➥ CASE SUMMARY OF:
UMARU SUNDAY v. FEDERAL REPUBLIC OF NIGERIA (2018) – SC
by PipAr Chima
Supreme Court – SC. 145/2013
➥ JUDGEMENT DELIVERED ON:
Friday, December 14, 2018
➥ AREA(S) OF LAW
Illiteracy Law in confessional statement;
Plea of guilty.
➥ NOTABLE DICTA
⦿ THUMB-IMPRESSION IS PRIMA FACIE EVIDENCE OF ILLITERACY
It is trite law that mere thumb-impression on a document tantamount to prima facie as in this instant case, is prima facie evidence that the person who appended his thumb-impression is/was an illiterate. In this case, the appellant has the burden to readily prove to the satisfaction of the court that he is an illiterate. – Sanusi, JSC.
⦿ FREE & VOLUNTARY CONFESSIONAL STATEMENT CAN GROUND CONVICTION
It is trite law that where a person makes a free and voluntary confessional statement which is direct and positive and is properly proved, a trial court can comfortably convict him even on such confessional statement alone, without necessarily looking for any corroborative evidence. – Sanusi, JSC.
⦿ ACCUSED PERSON MUST PLEAD BY HIMSELF
What is required is that the accused person must plead himself. If he pleads through his counsel or through some other person, the trial is a nullity: R v Boyle (1954) 2 QB page 292; R v Ellis (1973) 57 Cr App R.571. – Sanusi, JSC.
⦿ PROPER TIME TO RAISE OBJECTION IS DURING TENDERING
The appropriate time for the Appellant, through his Counsel, to raise objection to the admissibility of Exhibit A, either on the ground of Illiterates (Protection) Law or on the ground of the Appellant’s inability to understand, speak or understand English Language was at the time the prosecutor sought to tender Exhibit A as evidence. The Appellant herein, having lost the vital moment to raise his preliminary objection to Exhibit A at the trial Court, is deemed not to have any objection, a fact made expressly by his counsel, to the admissibility of Exhibit A. – Sanusi, JSC.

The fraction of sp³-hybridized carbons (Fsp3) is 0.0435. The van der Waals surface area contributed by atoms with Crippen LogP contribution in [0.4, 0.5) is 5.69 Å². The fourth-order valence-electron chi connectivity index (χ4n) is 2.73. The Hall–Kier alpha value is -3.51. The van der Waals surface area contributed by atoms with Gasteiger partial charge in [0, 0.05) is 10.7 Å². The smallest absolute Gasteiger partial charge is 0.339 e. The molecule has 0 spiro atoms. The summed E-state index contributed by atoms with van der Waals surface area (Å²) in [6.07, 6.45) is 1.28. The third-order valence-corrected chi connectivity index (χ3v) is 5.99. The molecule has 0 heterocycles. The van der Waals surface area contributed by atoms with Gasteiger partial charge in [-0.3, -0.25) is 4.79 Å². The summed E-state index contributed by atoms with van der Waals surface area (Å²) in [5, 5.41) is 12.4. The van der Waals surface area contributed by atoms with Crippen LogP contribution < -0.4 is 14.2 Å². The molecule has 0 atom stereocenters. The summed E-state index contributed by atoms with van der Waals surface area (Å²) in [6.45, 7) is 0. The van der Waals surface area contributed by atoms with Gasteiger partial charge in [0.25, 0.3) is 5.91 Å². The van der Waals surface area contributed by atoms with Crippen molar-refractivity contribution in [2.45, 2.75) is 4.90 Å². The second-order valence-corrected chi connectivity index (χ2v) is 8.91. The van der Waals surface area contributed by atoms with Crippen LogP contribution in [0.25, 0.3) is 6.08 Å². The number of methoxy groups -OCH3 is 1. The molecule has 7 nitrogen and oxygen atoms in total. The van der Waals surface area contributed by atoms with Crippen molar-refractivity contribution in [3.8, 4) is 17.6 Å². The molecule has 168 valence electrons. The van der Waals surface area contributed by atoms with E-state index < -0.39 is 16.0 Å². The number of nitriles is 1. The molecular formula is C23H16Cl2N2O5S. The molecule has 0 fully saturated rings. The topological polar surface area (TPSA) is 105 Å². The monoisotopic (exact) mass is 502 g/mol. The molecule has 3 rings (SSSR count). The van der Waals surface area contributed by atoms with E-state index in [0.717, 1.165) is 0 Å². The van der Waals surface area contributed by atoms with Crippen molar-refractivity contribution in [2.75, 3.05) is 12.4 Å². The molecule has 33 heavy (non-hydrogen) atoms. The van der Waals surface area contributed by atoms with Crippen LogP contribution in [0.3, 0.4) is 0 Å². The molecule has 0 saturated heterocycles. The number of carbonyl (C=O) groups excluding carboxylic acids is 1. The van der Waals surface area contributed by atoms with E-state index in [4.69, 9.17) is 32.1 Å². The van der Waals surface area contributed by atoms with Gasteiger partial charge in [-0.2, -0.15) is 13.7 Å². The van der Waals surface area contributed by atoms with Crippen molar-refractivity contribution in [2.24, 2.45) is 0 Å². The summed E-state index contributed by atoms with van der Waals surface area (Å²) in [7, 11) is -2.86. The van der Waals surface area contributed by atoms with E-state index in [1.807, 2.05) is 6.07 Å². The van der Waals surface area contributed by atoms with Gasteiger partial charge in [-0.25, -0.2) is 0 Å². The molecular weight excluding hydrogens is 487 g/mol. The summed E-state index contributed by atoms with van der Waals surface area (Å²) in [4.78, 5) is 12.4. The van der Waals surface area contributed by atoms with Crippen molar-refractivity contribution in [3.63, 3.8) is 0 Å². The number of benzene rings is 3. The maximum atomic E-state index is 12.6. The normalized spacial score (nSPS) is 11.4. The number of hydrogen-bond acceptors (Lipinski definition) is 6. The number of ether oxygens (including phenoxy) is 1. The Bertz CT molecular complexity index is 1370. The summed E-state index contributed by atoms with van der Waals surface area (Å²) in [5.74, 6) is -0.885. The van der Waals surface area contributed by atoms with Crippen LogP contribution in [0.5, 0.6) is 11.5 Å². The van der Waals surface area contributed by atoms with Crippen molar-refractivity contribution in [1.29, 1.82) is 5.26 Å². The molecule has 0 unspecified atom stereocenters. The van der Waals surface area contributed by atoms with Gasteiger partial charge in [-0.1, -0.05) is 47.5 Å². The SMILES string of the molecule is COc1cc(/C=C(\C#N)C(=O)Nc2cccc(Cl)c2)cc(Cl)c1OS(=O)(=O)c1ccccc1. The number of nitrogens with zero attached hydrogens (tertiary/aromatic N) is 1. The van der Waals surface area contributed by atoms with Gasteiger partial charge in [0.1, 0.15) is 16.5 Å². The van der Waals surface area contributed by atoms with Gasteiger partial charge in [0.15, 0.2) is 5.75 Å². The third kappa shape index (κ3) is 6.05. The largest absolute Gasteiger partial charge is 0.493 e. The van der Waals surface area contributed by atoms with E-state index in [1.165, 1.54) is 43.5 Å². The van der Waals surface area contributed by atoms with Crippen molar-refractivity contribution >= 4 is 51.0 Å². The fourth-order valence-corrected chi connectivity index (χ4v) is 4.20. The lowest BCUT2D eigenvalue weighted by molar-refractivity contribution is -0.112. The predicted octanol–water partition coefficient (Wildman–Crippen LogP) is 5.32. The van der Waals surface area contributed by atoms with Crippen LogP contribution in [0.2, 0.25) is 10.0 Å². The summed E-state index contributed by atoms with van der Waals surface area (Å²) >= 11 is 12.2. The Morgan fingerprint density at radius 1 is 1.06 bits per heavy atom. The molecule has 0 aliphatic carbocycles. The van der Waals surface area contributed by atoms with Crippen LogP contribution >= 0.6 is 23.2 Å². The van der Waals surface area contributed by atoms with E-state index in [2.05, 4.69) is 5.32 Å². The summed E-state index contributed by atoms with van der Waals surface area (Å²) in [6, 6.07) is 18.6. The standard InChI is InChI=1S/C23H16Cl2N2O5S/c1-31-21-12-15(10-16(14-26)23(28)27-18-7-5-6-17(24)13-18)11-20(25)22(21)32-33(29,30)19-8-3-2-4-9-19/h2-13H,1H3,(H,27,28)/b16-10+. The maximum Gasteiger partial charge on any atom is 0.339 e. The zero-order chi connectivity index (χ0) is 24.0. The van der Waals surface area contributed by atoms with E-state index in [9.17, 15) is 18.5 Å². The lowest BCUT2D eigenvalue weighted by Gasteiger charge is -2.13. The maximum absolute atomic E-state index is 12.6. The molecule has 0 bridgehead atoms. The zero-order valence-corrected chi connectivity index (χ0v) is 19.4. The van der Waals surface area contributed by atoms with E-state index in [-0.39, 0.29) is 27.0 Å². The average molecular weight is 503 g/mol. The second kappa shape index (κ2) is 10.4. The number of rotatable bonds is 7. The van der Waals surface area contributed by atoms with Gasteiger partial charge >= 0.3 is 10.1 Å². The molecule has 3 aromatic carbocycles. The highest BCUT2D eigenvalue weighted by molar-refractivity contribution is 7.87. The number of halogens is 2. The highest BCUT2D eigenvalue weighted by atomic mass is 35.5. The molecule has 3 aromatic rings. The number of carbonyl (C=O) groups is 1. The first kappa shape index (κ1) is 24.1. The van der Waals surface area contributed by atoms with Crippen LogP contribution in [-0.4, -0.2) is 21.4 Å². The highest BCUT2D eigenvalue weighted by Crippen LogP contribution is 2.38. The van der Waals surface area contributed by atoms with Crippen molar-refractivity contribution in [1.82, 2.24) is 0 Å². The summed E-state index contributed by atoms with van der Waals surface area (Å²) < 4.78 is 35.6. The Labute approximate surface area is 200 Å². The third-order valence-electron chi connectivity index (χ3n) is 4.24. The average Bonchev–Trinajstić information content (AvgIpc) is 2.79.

➥ LEAD JUDGEMENT DELIVERED BY:
Amiru Sanusi, JSC
⦿ FOR THE APPELLANT
Taiwo Kupolati Esq.
⦿ FOR THE RESPONDENT
F. A. Oloruntoba Esq.
➥ CASE HISTORY
The appellant was on 6th June, 2011 arrested with 18kilograms of cannabis sativa (otherwise known and called “Indian Hemp”). Upon his arrest on 7th day of June, 2011 he made an extra judicial statement to the officers and men of National Drug Law Enforcement Agency on 7th June, 2011 which said confessional statement was tendered at the trial court and marked Exhibit A, during his trial.
In the said statement (Exhibit A), the thumb prints or thumb impressions of the accused, now appellant were contained in several pages as means of authentication or owning up of the said statement by the appellant. The appellant, as accused person, was arraigned before the trial court.
His confessional statement was tendered, as well as other exhibits (including the drugs), and he was convicted for 18kilograms of Cannabis Sativa (otherwise known as Indian Hemp) drug similar to Cocaine, Heroin, LSG etc and thereby committed an offence, contrary to and punishable under Section 11C of the National Drug Law Enforcement Agency Act Cap N3.
➥ ISSUE(S) & RESOLUTION
I. Whether the court below was right when it held that Illiterate Protection Law does not apply to criminal proceedings, hence not applying to the Appellant?